Friday, January 16, 2009

Egon Schweikard

Crew Member

Age: 36

Hometown: Frankfurt, Germany

Occupation: Radio operator

Location at time of fire: Radio room, above control car


Egon Schweikard was one of four radio operators on the Hindenburg's final flight, the other three being Herbert Dowe, Franz Eichelmann, and Chief Radio Operator Willy Speck. Schweikard had been a radio operator since August of 1929, having worked for the sea traffic division of DEBEG ("Deutsche Betriebsgesellschaft für drahtlose Telegraphie", the German company which provided wireless equipment for seagoing vessels as well as airships) and had worked on nearly all steamship lines before being hired by the Zeppelin Company as a radio operator on January 15th, 1936.

Schweikard was aboard the Hindenburg on her first North American flight of the 1937 season, and noticed nothing unusual throughout the trip. He began his last watch of the flight at noon on May 6th, and approximately an hour later at 1:00 direct radio communication with Hamburg was ended for the duration of the flight. Any subsequent updates sent to Germany would have to go via one of the American radio stations, either McKay or RCA. He went off watch at 4:00 on the afternoon, but returned to the radio room a few hours later when the signal for landing stations was sounded shortly after 7:00 PM. After Herbert Dowe, the radio operator on watch at the time, sent one last message to Lakehurst to advise them that the ship would be ceasing transmissions from that point onward, Chief Speck ordered the two men to shut off the transmitters and the generators, and to haul in the antennae. Speck then went down to the control car below to watch the landing maneuver, and Schweikard and Dowe carried out Speck's order, and then watched the ground crew through the small window in the floor of the radio room.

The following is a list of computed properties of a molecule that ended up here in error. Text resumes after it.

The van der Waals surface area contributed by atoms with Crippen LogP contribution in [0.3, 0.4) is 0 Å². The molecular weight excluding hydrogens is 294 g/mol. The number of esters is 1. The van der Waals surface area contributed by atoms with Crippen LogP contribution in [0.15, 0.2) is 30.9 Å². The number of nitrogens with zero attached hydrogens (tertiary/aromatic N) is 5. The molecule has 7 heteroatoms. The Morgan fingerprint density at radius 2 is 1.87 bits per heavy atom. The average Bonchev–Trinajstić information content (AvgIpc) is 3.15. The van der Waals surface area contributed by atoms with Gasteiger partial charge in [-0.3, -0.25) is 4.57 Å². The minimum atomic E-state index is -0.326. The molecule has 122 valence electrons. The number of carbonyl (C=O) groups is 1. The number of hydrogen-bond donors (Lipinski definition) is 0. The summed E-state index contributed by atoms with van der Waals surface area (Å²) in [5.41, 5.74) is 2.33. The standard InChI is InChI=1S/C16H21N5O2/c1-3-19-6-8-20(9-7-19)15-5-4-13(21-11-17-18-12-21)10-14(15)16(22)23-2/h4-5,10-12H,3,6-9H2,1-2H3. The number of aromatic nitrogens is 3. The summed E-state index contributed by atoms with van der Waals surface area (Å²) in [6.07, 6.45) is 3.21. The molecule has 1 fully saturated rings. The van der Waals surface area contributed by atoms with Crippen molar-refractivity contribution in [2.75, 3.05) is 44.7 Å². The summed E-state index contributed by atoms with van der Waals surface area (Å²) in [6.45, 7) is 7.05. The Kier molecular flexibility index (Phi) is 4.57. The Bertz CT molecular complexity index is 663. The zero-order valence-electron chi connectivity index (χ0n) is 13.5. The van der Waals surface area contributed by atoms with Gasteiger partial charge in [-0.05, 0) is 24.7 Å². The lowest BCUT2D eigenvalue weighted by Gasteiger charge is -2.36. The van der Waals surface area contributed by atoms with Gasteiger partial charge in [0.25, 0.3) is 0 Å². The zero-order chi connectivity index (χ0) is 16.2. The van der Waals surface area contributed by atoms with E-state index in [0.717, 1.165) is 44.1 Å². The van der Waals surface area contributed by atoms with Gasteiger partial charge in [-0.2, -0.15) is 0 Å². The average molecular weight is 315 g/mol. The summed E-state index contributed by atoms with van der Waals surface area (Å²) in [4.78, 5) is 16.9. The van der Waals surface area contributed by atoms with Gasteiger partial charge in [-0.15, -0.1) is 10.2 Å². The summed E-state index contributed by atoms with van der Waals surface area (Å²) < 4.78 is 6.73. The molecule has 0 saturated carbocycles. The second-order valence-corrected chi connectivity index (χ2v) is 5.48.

Egon Schweikard's location at the time of the fire.

Suddenly, Schweikard heard a dull, thudding detonation and felt a strong shock run through the ship. As the ship tilted aft, Dowe shouted "Raus!" and Schweikard immediately made his way out of the radio room and to the ladder leading down to the control car. By the time he had descended the ladder and looked out the windows of the control car, Schweikard could see that the entire front portion of the ship was on fire. He kicked the glass out of one of the rear windows of the control car, climbed through, and dropped about 10 feet to the ground, at which point he began running off towards starboard. He saw several men ahead of him disappearing into the fire and realized that his path there was cut off by burning wreckage.

Schweikard returned to the control car, where Captain Anton Wittemann was also taking shelter, and threw himself down to the ground. He remained there briefly until he saw an opening in the flames off to port, and he stumbled clear of the wreck with only minor injuries. Outside, he met mechanic Eugen Bentele and helmsman Kurt Schönherr, and the three of them were led away by members of the ground crew.

He then headed over toward the DZR office in the airplane hangar next to the huge Zeppelin hangar, where a number of crew survivors were gathering. Once Schweikard made it to the hangar, WLS radio reporter Herb Morrison stopped him for a brief word, which Morrison shortly thereafter recounted for the recording that he and Charlie Nehlsen were making of the event.

Schweikard testified to the US Commerce Department's Board of Inquiry into the Hindenburg disaster on May 19th, giving his account of the crash as well as explaining to the Board about the various radio equipment that had been onboard the ship and the ways in which that equipment had been used. The same day that he testified to the Board, Schweikard, along with several other fellow Hindenburg crew survivors, also took a flight, courtesy of the US Navy, on one of the blimps the Navy kept at Lakehurst. Schweikard sailed home to Germany onboard the steamship Bremen slightly more than two weeks after the disaster, along with Dr. Durr, Captain Wittemann, and a number of other mechanics and command crew. He flew again as a radio officer the next year on the maiden flight of the Hindenburg’s sister ship, the LZ-130 Graf Zeppelin.

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